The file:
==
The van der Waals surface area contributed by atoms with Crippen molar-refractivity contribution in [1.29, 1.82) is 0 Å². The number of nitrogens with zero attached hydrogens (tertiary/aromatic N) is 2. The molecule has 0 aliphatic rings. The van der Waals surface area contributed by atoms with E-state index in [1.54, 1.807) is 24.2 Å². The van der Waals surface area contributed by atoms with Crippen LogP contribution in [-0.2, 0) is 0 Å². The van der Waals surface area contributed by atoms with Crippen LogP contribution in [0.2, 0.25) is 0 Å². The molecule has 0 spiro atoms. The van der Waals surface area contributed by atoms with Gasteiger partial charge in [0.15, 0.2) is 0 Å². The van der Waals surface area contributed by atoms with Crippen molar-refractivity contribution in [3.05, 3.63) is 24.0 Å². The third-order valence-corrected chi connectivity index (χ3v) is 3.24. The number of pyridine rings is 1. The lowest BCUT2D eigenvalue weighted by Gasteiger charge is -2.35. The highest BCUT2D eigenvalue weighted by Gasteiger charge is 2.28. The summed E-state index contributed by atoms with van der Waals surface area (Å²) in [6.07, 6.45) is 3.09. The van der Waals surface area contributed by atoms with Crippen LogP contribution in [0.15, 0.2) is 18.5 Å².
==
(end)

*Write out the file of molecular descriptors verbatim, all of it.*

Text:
The van der Waals surface area contributed by atoms with Crippen molar-refractivity contribution in [1.29, 1.82) is 0 Å². The number of nitrogens with zero attached hydrogens (tertiary/aromatic N) is 2. The molecule has 0 aliphatic rings. The van der Waals surface area contributed by atoms with E-state index in [1.54, 1.807) is 24.2 Å². The van der Waals surface area contributed by atoms with Crippen LogP contribution in [-0.2, 0) is 0 Å². The van der Waals surface area contributed by atoms with Crippen LogP contribution in [0.2, 0.25) is 0 Å². The molecule has 0 spiro atoms. The van der Waals surface area contributed by atoms with Gasteiger partial charge in [0.15, 0.2) is 0 Å². The van der Waals surface area contributed by atoms with Crippen molar-refractivity contribution in [3.05, 3.63) is 24.0 Å². The third-order valence-corrected chi connectivity index (χ3v) is 3.24. The number of pyridine rings is 1. The lowest BCUT2D eigenvalue weighted by Gasteiger charge is -2.35. The highest BCUT2D eigenvalue weighted by Gasteiger charge is 2.28. The summed E-state index contributed by atoms with van der Waals surface area (Å²) in [6.07, 6.45) is 3.09. The van der Waals surface area contributed by atoms with Crippen LogP contribution in [0.15, 0.2) is 18.5 Å².